Jakarta is a paradox. Of all the places we’ve lived this year it has been our least favourite. The air is heavy and hard to breathe for the pollution. A thick grey haze obscures the horizon most days. Traffic clogs the city at all times of day and spits out engine fumes at anyone who dares to walk anywhere. As I sit here writing I’m watching the morning traffic crawl along Jalan Senopatti, wondering how the millions of Jakartan’s put up with it everyday. It’s a difficult place to live, and it’s certainly lived up to our expectation that the only reason you come to Jakarta is to leave. And with so much incredible natural beauty in Indonesia’s various islands, why would you come to Jakarta, except for to transfer through?
Yet at the same time it’s been fascinating. Indonesia is a fast growing economy, which is expected to break into the top 10 economies in the world within the next decade. It has a rapidly growing middle class (a BBC correspondent recently reported on the phenomenon of ‘crazy rich’ Indonesians), which makes it an ideal place to set up a new business. It has already produced four unicorns.
It has achieved all this success in spite of the challenges inherent to its geography – more than 267 million people spread over countless islands – and in spite of the challenges posed by its disastrous capital city.
I spent time exploring the city and trying to learn about what makes it the way it is today, but living in Jakarta has left me with more questions than any genuine understanding.
The Colonial City
I took a trip up to North Jakarta one day to visit the old city and harbour area. The Jakarta History Museum is housed in the old Dutch Stadhuis and tells the story of a city which was inhabited through the centuries by a Hindu kingdom, Islamic Sultanate, Portuguese explorers, Dutch merchants, Chinese laborers and Japanese forces. This part of the city was sculpted from the many rivers that traversed the area by the Dutch into a series of canals and reclaimed marshland to form ‘Batavia’.
Batavia’s downfall came from environmental mismanagement. Thousands died during a malaria pandemic, which was caused by the increase in stagnant water in the city – a result of deforestation from the sugar industry and the increased use of fishponds in the north of the city. The city’s crumbling infrastructure today has the potential to be as dangerous a health hazard to the millions living throughout the city. So I wondered what impacts redevelopment and restoration of this old colonial quarter could have on the city?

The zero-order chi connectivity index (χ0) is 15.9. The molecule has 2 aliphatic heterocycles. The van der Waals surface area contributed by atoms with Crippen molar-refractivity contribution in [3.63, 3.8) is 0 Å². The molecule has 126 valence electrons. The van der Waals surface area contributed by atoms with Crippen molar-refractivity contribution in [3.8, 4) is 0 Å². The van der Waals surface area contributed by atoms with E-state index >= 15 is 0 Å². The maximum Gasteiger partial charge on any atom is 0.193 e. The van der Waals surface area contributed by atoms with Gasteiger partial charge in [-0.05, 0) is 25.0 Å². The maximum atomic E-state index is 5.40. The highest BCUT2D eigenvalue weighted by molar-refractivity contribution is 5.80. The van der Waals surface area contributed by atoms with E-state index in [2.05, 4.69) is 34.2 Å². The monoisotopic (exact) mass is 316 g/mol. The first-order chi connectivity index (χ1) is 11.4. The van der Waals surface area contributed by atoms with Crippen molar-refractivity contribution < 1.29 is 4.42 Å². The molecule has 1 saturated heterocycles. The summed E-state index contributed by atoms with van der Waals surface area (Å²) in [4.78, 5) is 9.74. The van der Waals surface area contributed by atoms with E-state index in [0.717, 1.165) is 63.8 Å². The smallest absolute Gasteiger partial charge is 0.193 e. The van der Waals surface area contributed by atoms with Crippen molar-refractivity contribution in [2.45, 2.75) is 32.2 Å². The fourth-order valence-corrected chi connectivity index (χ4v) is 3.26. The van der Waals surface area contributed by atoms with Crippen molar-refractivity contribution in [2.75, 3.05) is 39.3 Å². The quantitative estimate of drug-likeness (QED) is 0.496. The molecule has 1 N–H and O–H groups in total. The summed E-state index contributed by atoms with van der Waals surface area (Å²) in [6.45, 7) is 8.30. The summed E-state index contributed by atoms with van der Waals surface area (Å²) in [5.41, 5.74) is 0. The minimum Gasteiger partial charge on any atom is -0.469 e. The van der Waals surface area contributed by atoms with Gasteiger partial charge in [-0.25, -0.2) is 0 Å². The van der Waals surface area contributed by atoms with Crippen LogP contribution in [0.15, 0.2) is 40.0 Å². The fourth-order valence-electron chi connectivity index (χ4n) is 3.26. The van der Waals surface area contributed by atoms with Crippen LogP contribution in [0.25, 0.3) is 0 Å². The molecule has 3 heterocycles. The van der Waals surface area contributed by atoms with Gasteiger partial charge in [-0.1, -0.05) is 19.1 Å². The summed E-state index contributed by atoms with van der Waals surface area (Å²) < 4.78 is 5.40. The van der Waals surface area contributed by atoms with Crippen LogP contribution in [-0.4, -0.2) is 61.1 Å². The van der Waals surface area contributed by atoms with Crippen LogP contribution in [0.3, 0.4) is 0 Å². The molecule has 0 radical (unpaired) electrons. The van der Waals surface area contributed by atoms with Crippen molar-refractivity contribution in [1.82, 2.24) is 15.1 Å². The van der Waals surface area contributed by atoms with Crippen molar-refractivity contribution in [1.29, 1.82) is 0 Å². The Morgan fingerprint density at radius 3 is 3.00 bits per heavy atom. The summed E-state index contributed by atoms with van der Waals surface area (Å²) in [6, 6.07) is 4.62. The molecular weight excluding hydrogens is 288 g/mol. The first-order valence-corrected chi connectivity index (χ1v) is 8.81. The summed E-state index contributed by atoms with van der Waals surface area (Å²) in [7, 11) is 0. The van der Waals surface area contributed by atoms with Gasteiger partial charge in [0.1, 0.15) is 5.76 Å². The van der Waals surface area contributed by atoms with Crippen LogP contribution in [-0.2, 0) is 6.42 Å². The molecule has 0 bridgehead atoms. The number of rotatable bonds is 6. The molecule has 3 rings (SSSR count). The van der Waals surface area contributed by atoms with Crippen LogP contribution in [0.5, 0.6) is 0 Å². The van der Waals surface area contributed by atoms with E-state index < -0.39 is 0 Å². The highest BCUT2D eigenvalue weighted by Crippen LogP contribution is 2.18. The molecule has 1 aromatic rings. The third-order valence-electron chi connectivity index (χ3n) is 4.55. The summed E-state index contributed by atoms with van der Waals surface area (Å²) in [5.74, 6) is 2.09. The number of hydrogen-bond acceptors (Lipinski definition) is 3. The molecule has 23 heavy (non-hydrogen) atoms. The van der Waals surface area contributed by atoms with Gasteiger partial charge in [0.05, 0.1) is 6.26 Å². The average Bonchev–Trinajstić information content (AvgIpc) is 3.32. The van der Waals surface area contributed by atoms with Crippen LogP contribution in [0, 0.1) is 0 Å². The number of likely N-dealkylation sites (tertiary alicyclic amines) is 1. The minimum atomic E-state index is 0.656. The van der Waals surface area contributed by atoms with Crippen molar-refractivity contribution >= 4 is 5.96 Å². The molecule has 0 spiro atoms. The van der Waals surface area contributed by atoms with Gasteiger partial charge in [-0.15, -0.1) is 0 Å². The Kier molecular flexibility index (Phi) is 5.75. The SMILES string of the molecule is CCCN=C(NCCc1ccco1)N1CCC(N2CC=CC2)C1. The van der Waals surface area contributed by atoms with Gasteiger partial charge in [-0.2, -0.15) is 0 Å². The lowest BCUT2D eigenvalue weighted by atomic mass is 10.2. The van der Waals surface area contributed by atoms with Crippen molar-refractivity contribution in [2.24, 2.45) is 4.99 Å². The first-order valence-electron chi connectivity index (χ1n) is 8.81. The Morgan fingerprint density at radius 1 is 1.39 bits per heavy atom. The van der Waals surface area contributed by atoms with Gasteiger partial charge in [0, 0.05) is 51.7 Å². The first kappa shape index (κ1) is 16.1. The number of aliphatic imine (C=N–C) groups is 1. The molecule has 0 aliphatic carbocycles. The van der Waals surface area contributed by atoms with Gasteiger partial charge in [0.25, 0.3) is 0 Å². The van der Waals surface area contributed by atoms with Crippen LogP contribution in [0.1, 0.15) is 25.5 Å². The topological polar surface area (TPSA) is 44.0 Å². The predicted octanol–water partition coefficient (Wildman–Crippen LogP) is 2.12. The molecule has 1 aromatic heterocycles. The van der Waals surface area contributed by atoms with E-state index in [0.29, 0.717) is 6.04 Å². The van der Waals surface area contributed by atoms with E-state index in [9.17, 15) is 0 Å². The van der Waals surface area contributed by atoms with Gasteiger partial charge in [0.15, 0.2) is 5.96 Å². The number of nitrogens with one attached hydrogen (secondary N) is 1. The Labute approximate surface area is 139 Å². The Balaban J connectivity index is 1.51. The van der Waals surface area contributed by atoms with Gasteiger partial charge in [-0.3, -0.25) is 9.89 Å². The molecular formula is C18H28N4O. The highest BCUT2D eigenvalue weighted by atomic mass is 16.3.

The Sinking City
We’ve all heard about and seen the striking images of Venice covered in water, but Jakarta is sinking at a much more dramatic rate.
While water is such an important feature of the city’s topography, it also has the potential to destroy it. Forty percent of Jakarta now lies below sea level. In one area of the city, the sea is literally being held back by a wall. Behind this wall lay warehouses, communities and luxury apartments.
A combination of climate-change induced sea level rise and illegal well digging threatens the city. Neighbourhoods regularly flood and the rivers lap menacingly high on their banks. Millions will be devastated if the wall fails or there is an extreme weather event.
Most surprisingly, luxury apartments are still being built right next to the wall. Who are buying these and how are developers getting permissions to build these?
The Growing City
We’ve lived in a lot of polluted and badly planned cities this year. But Jakarta was particularly special.
Jakarta today is growing at a rate of 11 people per hour and all the problems we experienced – the pollution, the traffic, the lack of public space – all prove it struggles to keep pace. It reminded me of other second tier emerging market cities that have grown much faster than their capacity to absorb – places much like Nairobi.
Like most emerging markets, Jakarta has benefited from technological leap-frogging. Digital infrastructure has moved more quickly than physical infrastructure. Apps like Go Jek, one of Indonesia’s unicorns, offer transport, food delivery, groceries, handyman services, even their own payments system. They provide essential services and a raft of job opportunities, which make living in the city bearable.
Improvements are a foot. Most people we met believe that the new MRT system the city is building will greatly improve conditions. But like Crossrail, when this will be completed is a mystery. What impact this will on the thousands who rely on bike taxis for employment is also unclear.
The Future City
Big questions remain for me: can technological advances halt the extreme degradation affecting the city (and others like it) in my lifetime? And can Indonesia continue to grow apace despite all the problems that hinder it? And how long will the population put up with them?
I want to be positive about the city. I want to believe, for instance, that the electric car revolution will banish polluting vehicles from the streets of our cities. That they will become affordable enough for Grab and Go Jek drivers to trade in their old mopeds for new clean versions. That green industries will become an increasingly important and viable employment option. Same for the city’s public transport, water, waste management, planning and economic challenges.
But they are significant challenges. While Indonesia has shown some promise, taking and sustaining action is urgent. All of it will require the right political will.